Friday 1 November 2013


Cast your minds back if you will, dear readers, to the mid eighties. For those of you who were only tiny tots, you'll just have to use your imaginations. Britain is in the grip of Thatcherism, the Miners Strike is drawing to a close, and I have Billy Bragg's EP Between the Wars playing on a loop on my Sony Walkman. Any telephone conversations too private to conduct in the hallway at home take place in red telephone boxes, endlessly pushing 2p's into the slot as you hear the frantic beeps indicating you're running out of money. No one has heard of email, and there is one computer in the whole school, so precious it has its own room, and only A'Level maths pupils are allowed near it.

Every inch the right-on New Romantic in my winklepickers and 'vintage' great coat adorned with CND badges, open to reveal my Katherine Hamnett '58% Don't Want Pershing' t-shirt, I march up to a door on a relatively middle-class housing estate and knock on the door.

'Hello,' I say, politely, 'I'm canvassing on behalf of the Conservative Party'. This being Oxton ward and not Rock Ferry, I don't have the door slammed in my face, although the harassed mother, pushing her curious children back inside the house, does say rather quizzically 'You don't look like a Conservative' before accepting my leaflet and waving me on.

Quite true. I didn't look like a conservative. I wasn't one. I dressed my politics. Being far too young to vote, or to have a mortgage or pay tax, I had Convictions. I was deeply on the side of right not Right, and very proud of my militant connections, though these were only my cousin's husband, Lecturer in Trade Union Studies at Wolverhampton Polytechnic and the fact my other cousin had once been to Greenham Common.

You may have spotted some contradiction here. Why was I canvassing for the Conservatives whilst carrying a copy of Marx for Beginners in my pocket? The truth, dear friend, is terribly simple: Sex. Or romance, really, if you're feeling faint-hearted.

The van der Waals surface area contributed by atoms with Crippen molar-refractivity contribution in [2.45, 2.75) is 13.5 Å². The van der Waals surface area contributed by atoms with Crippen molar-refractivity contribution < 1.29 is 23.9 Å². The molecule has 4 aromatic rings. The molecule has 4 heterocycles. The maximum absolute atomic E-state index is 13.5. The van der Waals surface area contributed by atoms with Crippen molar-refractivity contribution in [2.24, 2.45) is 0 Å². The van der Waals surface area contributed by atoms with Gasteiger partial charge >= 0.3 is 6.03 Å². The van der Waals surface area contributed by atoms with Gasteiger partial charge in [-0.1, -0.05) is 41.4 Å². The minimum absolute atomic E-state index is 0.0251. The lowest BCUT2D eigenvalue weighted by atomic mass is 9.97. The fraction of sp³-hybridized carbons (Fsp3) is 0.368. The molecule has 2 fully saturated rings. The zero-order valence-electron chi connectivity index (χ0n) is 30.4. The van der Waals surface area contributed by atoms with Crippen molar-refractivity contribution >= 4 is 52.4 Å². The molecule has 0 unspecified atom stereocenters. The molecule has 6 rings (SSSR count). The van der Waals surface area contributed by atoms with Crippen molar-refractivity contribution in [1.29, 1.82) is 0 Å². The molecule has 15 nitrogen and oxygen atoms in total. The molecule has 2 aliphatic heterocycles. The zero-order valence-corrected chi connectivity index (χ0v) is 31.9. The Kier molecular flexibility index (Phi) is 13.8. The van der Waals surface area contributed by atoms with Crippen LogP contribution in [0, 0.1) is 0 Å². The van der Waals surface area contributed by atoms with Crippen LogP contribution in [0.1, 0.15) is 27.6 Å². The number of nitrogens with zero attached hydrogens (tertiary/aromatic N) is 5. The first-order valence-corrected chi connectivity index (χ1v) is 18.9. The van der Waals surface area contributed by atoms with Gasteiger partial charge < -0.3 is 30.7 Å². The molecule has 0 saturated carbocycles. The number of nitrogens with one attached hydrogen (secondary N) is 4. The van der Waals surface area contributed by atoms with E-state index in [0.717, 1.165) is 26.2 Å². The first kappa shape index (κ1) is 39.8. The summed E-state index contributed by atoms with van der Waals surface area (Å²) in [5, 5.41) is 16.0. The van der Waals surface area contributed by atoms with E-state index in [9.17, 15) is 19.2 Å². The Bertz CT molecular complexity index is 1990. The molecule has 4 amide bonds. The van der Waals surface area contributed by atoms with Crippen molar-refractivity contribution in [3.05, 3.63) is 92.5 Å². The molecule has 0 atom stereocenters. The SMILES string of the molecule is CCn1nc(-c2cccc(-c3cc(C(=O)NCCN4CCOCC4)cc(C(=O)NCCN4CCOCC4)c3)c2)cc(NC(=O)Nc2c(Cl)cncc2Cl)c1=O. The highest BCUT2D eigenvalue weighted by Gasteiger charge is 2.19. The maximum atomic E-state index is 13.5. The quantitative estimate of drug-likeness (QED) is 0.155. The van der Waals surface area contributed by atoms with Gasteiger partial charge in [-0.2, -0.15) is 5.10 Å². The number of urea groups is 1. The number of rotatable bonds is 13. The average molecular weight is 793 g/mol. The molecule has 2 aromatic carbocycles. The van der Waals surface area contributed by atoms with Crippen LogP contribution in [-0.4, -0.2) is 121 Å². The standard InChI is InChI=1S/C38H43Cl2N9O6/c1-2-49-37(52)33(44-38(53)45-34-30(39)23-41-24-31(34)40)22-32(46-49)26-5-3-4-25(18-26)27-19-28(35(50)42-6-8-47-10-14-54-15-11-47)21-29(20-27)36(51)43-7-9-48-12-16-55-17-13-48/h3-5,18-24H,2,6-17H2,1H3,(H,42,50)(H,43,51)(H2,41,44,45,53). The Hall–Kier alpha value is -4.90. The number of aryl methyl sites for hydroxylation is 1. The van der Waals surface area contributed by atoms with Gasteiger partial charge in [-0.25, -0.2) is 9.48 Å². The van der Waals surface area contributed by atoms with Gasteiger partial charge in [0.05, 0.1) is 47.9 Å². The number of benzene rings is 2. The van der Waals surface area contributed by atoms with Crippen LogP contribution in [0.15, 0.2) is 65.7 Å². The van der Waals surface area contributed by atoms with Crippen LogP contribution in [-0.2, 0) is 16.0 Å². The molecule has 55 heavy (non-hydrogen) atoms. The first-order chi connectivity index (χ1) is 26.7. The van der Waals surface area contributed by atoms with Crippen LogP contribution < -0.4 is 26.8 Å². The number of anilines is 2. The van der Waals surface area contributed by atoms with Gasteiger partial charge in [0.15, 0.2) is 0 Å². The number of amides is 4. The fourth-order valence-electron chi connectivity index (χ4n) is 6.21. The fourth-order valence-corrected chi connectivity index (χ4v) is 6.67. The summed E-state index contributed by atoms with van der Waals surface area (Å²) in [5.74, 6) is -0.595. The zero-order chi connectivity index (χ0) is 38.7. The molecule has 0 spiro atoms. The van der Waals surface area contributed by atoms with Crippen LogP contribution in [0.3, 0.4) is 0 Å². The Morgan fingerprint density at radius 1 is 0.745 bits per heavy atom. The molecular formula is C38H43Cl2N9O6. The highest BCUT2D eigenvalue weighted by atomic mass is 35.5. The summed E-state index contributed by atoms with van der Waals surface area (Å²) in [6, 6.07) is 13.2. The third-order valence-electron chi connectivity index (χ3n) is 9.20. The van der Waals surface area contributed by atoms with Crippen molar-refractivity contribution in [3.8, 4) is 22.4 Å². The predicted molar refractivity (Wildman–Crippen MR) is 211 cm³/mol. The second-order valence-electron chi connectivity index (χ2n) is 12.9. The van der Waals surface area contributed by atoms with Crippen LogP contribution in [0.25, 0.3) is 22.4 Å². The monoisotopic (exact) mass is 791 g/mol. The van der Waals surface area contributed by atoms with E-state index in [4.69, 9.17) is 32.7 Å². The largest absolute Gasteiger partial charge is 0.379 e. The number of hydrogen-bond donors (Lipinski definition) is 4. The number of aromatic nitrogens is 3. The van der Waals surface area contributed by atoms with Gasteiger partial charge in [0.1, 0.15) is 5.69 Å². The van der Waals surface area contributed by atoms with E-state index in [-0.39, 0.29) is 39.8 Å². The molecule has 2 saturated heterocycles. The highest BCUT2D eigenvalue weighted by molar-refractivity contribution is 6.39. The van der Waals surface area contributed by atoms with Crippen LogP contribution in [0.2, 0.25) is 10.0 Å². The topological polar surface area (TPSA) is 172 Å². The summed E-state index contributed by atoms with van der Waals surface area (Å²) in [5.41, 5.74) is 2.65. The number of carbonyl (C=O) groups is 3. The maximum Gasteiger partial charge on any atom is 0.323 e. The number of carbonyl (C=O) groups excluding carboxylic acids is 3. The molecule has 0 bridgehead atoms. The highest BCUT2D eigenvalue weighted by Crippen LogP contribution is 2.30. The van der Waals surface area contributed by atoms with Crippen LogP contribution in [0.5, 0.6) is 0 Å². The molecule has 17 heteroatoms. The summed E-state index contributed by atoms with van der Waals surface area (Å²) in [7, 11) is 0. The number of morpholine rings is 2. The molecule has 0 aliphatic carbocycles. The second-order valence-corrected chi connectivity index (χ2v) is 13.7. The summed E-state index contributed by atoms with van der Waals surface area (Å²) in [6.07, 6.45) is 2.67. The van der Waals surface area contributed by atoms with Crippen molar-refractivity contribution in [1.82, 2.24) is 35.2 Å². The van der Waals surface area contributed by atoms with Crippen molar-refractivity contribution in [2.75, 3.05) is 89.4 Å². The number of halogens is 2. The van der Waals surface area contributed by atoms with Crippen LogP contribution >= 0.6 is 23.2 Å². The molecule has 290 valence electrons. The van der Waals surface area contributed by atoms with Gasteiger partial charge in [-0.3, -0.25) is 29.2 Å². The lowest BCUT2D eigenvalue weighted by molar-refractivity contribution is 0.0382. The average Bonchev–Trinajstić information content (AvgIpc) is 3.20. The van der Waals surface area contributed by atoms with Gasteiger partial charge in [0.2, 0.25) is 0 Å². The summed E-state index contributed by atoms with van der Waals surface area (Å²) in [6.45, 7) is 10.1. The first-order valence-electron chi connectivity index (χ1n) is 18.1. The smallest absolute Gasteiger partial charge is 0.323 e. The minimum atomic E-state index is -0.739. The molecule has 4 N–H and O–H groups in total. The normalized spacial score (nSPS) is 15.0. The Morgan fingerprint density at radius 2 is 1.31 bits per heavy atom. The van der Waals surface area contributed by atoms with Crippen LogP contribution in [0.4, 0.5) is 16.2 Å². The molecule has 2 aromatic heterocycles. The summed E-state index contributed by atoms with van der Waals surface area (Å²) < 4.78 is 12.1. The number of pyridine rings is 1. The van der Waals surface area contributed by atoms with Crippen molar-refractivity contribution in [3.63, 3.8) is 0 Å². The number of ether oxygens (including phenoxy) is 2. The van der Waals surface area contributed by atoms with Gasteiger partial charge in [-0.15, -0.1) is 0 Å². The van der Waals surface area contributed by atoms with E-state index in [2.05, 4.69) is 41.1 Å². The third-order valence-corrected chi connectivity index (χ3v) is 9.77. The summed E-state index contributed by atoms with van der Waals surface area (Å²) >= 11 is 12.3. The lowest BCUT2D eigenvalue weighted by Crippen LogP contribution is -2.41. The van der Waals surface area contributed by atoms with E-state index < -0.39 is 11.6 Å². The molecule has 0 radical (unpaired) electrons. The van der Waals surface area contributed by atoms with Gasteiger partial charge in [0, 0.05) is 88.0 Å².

This being an unsophisticated decade, and not awfully yoof-friendly, there were very few places to go for the enthusiastic teenager to meet members of the opposite sex. Church was out, naturally - far too much chastity and singing - so that left politics. I simply couldn't bring myself to fancy anyone with from the Young Socialists, all dirty-fingernails, Real Ale, irritable vowel syndrome, and making you go Dutch on everything.

I'm afraid that then, as now, I fancied Tory Boys. I preferred them with a small 't', since I was much less interested in their politics than the fact they tended to have an allowance, access to their mother's car, decent manners and nice clothes. I probably should never have been allowed to watch Brideshead Revisited, since it seemed to have imprinted a 'type' upon me at an impressionable age but certainly it left me with the idea that the working-class hero wasn't going to work for me. Tory boys weren't deeply trendy, but then, life was ever a compromise and I have a passion for posh.